Professor Brian R. Little received his early education in British Columbia and his Ph.D. from the University of California, Berkeley. His research lies at the intersection of personality, developmental and applied psychology. He has taught at Oxford, Carleton and Harvard Universities and received numerous awards for his teaching and research. Since 2000 he has been Distinguished Research Professor Emeritus at Carleton and since 2010 has been directing the Social Ecology Research Group (SERG) at Cambridge.
Four areas of current research interest:
Personal Projects Analysis.
Little created Personal Projects Analysis (PPA) as a general methodology for examining the daily pursuits of individuals and groups. PPA was influential in stimulating research on goal pursuit in the fields of personality, social, clinical, organizational and developmental psychology. A comprehensive treatment of this research is found in the book Personal Project Pursuit: Goals, Action and Human Flourishing. Research with PPA continues to expand and includes psychometric explorations of the methodology, cross-cultural explorations of the content and appraisal of personal projects and studies of the links between personal project features and well-being.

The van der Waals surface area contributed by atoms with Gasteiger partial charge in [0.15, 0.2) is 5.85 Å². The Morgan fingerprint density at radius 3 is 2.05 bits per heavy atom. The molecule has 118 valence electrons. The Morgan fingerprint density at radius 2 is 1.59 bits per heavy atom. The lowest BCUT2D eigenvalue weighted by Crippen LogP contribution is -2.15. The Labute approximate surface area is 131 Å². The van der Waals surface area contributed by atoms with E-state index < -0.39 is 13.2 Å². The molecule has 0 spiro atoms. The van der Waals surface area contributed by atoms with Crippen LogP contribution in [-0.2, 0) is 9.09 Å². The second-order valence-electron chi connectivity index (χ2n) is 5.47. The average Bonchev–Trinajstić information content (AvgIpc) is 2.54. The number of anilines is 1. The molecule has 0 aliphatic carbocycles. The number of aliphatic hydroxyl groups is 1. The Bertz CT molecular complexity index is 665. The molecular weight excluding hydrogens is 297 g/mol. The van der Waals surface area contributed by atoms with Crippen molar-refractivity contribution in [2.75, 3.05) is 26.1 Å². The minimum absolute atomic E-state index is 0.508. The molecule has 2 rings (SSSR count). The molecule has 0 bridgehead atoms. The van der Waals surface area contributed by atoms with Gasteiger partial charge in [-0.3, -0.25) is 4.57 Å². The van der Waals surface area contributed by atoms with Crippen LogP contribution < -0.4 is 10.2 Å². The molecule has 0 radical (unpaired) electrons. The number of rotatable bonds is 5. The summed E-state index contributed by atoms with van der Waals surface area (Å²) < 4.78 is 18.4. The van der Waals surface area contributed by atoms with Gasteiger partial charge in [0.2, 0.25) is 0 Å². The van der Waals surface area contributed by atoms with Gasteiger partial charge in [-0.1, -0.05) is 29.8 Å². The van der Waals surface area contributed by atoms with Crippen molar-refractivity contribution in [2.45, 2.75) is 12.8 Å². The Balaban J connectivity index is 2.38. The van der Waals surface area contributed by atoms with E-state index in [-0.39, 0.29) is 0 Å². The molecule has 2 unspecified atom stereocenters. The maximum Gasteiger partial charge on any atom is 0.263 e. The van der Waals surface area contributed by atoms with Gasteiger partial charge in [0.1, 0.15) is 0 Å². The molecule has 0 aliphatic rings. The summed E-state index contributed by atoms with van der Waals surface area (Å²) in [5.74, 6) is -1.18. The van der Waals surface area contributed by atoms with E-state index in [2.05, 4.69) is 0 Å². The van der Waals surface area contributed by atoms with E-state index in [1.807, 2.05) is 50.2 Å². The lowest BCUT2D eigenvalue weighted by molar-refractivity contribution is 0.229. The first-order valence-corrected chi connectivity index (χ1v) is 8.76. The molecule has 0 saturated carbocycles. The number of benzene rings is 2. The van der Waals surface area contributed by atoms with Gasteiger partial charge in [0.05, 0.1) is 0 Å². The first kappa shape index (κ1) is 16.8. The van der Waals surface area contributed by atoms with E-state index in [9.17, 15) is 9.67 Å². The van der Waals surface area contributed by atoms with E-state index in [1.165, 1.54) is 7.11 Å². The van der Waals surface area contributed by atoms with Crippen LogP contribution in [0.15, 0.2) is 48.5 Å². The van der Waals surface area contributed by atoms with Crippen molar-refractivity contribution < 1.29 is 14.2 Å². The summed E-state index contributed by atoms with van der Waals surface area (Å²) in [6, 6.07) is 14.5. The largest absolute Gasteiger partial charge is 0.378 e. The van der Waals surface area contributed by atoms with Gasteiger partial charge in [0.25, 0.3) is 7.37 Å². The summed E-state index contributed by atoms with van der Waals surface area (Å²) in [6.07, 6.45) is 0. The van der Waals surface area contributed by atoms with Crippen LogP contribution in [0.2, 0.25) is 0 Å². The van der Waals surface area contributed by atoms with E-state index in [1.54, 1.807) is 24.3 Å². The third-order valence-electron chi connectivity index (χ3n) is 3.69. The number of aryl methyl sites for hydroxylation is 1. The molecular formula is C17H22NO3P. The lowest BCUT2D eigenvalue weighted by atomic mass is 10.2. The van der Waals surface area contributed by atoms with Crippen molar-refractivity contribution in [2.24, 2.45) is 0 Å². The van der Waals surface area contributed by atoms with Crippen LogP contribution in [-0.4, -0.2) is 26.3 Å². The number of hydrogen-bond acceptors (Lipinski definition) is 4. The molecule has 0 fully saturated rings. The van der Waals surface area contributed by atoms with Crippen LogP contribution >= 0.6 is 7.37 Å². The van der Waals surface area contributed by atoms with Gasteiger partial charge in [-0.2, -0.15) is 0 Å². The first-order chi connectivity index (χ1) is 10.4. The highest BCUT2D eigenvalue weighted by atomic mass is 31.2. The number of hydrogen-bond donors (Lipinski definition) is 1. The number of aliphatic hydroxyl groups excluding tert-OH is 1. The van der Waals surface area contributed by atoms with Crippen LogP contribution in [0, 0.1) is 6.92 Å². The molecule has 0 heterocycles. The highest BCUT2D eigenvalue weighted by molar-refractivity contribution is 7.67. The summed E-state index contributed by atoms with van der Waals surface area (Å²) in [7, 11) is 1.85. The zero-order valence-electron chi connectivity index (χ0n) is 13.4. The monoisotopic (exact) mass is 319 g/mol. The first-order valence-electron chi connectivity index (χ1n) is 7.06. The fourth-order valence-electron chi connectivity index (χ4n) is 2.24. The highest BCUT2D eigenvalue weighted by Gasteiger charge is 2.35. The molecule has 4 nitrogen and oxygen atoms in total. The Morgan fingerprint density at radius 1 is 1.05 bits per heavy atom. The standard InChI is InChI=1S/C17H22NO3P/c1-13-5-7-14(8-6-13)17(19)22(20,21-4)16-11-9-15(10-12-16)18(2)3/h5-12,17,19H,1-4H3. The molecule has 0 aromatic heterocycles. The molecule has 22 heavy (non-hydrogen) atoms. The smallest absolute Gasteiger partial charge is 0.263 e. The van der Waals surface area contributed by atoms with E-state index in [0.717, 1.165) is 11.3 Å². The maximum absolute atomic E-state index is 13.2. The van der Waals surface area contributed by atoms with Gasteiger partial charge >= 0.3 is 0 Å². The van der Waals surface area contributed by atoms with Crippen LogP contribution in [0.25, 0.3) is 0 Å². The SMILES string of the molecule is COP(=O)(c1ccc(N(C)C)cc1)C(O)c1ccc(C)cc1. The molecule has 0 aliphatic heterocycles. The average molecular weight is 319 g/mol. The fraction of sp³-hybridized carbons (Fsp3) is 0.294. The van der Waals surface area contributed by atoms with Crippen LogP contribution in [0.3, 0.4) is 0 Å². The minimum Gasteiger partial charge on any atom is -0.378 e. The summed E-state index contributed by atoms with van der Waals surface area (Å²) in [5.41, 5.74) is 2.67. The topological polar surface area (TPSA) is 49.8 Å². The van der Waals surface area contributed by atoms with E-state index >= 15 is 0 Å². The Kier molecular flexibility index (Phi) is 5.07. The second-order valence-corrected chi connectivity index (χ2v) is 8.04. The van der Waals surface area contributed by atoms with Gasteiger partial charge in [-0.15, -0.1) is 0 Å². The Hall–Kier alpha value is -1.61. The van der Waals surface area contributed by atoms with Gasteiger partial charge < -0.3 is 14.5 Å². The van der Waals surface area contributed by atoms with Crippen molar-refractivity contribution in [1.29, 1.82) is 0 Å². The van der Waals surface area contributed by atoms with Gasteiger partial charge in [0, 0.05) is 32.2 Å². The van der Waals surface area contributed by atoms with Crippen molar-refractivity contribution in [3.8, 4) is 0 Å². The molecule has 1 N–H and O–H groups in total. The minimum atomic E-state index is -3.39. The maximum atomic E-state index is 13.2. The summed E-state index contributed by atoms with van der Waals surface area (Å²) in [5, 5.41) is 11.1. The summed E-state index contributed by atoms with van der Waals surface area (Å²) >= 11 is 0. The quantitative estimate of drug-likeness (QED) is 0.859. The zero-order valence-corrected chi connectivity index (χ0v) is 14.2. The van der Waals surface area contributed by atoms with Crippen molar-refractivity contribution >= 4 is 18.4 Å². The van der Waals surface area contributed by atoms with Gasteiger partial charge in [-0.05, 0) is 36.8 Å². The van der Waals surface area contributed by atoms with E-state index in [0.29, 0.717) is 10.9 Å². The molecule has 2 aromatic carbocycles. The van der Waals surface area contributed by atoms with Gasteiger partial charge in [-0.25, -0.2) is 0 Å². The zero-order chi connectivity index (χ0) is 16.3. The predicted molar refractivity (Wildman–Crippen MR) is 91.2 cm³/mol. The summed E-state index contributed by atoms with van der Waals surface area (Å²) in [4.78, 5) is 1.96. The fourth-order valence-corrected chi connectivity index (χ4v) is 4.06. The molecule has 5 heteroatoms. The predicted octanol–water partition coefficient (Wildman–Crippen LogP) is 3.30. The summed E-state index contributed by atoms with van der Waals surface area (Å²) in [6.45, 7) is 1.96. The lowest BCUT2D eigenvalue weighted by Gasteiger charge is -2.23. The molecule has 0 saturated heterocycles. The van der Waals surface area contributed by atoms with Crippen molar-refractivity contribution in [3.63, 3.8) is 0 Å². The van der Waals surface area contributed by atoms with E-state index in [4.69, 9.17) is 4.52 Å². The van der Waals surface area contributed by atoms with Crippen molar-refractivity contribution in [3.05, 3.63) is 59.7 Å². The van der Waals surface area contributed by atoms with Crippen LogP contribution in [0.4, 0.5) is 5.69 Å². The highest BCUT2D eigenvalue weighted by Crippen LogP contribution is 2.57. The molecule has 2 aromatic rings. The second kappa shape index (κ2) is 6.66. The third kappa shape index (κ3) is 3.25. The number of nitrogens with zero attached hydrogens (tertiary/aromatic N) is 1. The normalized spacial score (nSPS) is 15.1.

Social Ecology of Human Development.
Little’s social ecological framework for studying human development was one of the first to focus explicitly upon the measurement of human-environment transactions and the importance of such transactions for public policy. He continues to do research within this framework and is particularly interested in the link between personality, contexts and personal projects in transitions across the life-span.